By Peter Cox
During the nineteenth century the streets around Regent Square were select places for living. If the cottages and mansions that once outlined the Square in Elizabeth, Cimitiere and Anne Streets could talk, their stories would be very interesting. Not least of them is “Ben Hyrons’ Cottage”, named after a man who spent little time in the town, but made a huge mark on the place in that short time.
Ben Hyrons was born in 1795 in Worcestershire, England. He trained as a shoemaker, but was arrested for having counterfeit coins and was sentenced to transportation. He arrived as ‘Benjamin Hines’ on the Lord Melville in Hobart Town in December 1818. He was employed in his trade and then assigned to shoemaker James Blay who had shops in both Hobart Town and New Norfolk. By 1827 Ben had his Ticket of Leave and set up his own business in Liverpool Street. As well as being a boot and shoe maker he was also a general trader and soon established a second shop in New Norfolk.
In 1831 he was granted a conditional pardon. This allowed him to hold a liquor licence. He moved to Launceston, where he purchased the “Spread Eagle Hotel” in Brisbane Street. It was the first of a long list of hotels he would operate in Launceston over the next 40 years. Along with his hotels, Ben also operated a number of coach services, using his hotels as departure points for the coaches with stables for the horses.
His first coach service was to Perth, which was later extended to Longford. He and his son operated that service for more than 20 years. In 1833 he began a coach service to Hobart, competing for many years against the existing operator, Mrs. Cox. He introduced larger and more comfortable coaches and reduced prices in an attempt to undercut the opposition. He drove the coaches himself, and was often criticised for his ‘furious driving’ and sometimes ended up in court. He successfully operated the service until 1848 when he lost the mail contract to Page’s coaches.
In the 1840s Ben took to horse racing. He set up his hotel as a refreshment place for the racing set. His horse “Saladin” competed in the Launceston races, winning the Galloway Stakes in 1843. He also took the horse to the Hobart races, but met with no success there. Another of his Launceston ventures was the Olympic Theatre, again part of his hotel. He organized the artists and directed the entertainment himself.
Ben managed several hotels between the 1830s and 1850s. Each hotel that he purchased became the Launceston depot for his coaches. He never kept the inns for long, regularly selling up, even announcing he was leaving the colony, only to re-appear as the licensee of another hotel a few months later. That would become the departure point for a revival of his coaching run, with new and better coaches and another tilt for the mail contract.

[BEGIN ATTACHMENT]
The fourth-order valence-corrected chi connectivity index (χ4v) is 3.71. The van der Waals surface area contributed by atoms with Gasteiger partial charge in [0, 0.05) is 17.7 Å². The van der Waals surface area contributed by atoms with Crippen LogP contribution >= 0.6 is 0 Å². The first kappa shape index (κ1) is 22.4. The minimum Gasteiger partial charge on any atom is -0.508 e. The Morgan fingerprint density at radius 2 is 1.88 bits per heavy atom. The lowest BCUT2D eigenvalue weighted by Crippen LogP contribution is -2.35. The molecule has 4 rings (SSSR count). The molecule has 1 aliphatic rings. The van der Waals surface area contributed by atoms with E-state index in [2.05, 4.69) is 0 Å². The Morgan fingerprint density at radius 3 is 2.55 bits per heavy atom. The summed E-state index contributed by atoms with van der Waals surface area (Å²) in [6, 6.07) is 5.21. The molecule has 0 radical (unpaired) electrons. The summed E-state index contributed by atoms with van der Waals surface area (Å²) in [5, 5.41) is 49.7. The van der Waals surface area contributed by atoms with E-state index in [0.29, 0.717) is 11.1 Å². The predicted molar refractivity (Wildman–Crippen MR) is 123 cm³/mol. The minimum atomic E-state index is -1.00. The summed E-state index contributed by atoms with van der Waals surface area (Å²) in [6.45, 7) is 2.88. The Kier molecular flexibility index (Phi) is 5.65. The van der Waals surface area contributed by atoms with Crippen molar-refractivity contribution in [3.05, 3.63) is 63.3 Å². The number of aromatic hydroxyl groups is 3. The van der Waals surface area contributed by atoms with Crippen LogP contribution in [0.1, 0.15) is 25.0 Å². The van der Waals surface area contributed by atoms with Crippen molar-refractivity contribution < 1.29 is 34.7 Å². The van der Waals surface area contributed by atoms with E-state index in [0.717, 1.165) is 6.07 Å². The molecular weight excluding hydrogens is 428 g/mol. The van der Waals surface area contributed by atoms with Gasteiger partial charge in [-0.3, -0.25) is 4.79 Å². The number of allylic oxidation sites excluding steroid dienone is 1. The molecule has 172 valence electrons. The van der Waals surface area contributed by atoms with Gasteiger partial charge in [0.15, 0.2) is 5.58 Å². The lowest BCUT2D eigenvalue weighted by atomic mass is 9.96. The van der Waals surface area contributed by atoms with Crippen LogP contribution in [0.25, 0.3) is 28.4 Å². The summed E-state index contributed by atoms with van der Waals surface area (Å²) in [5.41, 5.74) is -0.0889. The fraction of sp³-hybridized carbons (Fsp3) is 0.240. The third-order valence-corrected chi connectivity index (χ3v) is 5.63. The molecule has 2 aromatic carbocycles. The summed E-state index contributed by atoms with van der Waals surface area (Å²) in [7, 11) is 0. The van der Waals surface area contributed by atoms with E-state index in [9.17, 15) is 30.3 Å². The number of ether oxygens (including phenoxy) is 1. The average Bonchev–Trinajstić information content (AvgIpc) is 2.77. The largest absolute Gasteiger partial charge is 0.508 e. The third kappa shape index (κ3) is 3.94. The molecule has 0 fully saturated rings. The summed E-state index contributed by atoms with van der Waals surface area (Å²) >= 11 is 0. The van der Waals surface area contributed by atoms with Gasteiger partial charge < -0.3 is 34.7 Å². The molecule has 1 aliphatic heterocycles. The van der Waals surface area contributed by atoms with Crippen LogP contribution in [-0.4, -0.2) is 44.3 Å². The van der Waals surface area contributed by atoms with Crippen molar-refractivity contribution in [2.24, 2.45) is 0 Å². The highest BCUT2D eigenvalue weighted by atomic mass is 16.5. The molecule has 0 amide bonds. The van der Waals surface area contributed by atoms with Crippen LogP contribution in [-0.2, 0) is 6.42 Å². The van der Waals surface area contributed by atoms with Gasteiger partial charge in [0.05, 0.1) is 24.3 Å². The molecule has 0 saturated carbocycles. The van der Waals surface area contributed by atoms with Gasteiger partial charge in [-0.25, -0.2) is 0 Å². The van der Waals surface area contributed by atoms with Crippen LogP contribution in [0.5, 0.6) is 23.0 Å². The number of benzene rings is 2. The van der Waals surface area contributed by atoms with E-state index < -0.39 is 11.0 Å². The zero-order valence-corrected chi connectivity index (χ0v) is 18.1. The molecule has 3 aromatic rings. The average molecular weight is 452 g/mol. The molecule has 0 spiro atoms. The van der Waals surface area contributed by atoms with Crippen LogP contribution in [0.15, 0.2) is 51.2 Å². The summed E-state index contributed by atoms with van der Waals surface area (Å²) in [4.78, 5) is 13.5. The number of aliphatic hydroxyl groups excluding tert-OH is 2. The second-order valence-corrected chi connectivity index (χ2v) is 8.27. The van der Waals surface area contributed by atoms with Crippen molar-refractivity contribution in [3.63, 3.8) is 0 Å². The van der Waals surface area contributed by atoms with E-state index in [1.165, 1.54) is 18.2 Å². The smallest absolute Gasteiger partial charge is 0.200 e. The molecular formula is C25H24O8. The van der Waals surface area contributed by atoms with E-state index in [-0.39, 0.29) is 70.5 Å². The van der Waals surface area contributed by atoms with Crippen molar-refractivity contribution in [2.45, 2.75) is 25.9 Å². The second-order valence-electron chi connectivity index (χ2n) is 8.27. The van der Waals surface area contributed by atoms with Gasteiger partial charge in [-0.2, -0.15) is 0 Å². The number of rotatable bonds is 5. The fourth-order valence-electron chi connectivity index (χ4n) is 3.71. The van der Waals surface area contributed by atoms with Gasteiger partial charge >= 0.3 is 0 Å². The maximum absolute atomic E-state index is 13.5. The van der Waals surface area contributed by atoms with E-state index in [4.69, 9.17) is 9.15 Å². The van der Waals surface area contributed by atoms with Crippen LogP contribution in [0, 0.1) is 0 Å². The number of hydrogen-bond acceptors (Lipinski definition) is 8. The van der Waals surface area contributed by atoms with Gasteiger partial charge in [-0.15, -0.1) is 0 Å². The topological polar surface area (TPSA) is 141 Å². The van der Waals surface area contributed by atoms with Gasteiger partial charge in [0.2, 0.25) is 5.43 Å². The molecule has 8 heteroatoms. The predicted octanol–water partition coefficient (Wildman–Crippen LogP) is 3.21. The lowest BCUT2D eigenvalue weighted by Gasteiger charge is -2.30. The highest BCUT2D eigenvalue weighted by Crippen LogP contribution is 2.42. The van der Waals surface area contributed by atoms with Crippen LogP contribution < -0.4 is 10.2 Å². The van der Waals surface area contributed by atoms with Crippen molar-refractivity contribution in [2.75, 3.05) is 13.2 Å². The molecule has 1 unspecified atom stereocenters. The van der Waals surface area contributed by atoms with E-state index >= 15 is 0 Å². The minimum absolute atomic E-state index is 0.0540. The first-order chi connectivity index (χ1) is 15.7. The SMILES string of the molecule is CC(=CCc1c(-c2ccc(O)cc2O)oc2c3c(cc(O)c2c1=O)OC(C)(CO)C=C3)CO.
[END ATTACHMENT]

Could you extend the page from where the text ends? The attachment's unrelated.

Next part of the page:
In 1853 Ben auctioned off his coaches, horses and his household effects and moved to George Town. He purchased a house in Wellington Street and a farm east of George Town which he named “Nine Mile Springs”. In 1854 he purchased the paddle steamer Governor Wynyard from Melbourne, and brought her to the Tamar to operate a passenger and cargo service between Launceston and George Town. In 1855 he built, the “Freemason’s Hotel,” which was opposite the present-day George Town Hospital in Anne Street. He joined the committee as Treasurer to manage the annual George Town Regatta. He also purchased a house in Wellington Street and a block on the corner of Cimitiere and Anne Streets.
It looked as if Ben was set for a lucrative time in George Town, but such was not to be. Every week he advertised in the newspapers, encouraging the people of Launceston to take a day trip in his paddle steamer to George Town and dine at his hotel before returning. However, the Governor Wynyard was not suitable for the run. Its engine was inefficient and not strong enough to operate against the tide. It was frequently breaking down.
The real problem was that the small steam-driven boats were not economic. The cost of coal and the need for a large crew meant they could not compete with the sailing ketches, which carried cargo at a much lower cost. There were not enough passengers to make this part of the service profitable and the larger and faster Launceston to Melbourne steamers also stopped at George Town for passengers.
Even the hotel caused him difficulties with the authorities. As he already held a licence to sell liquor at his hotel, he was refused a licence for the Governor Wynyard. He was also accused of selling alcohol on Sundays.
In 1857 he packed up and moved again. He put all of his George Town properties up for sale. He claimed to be making a voyage back to England, but instead he purchased another hotel in Launceston and operated it for a number of years. He did not completely abandon George Town. He kept the block in Anne Street and built a cottage there. He retired to George Town in 1870 and died in 1873.
It is ironic that Ben should be remembered more by his cottage than by his achievements. His restless spirit never brought fame or riches from his many enterprises. Yet, he set a standard for hospitality in his many hotels for forty years. He was a major pioneer of the coaching industry, and was responsible for making public transport affordable and comfortable.
By the late 1870s improved versions of steamships would be making daily trips between George Town and Launceston. On summer weekends and public holidays hundreds of visitors would be visiting George Town for the day. His ambitions for the little seaside village had been just twenty years too early.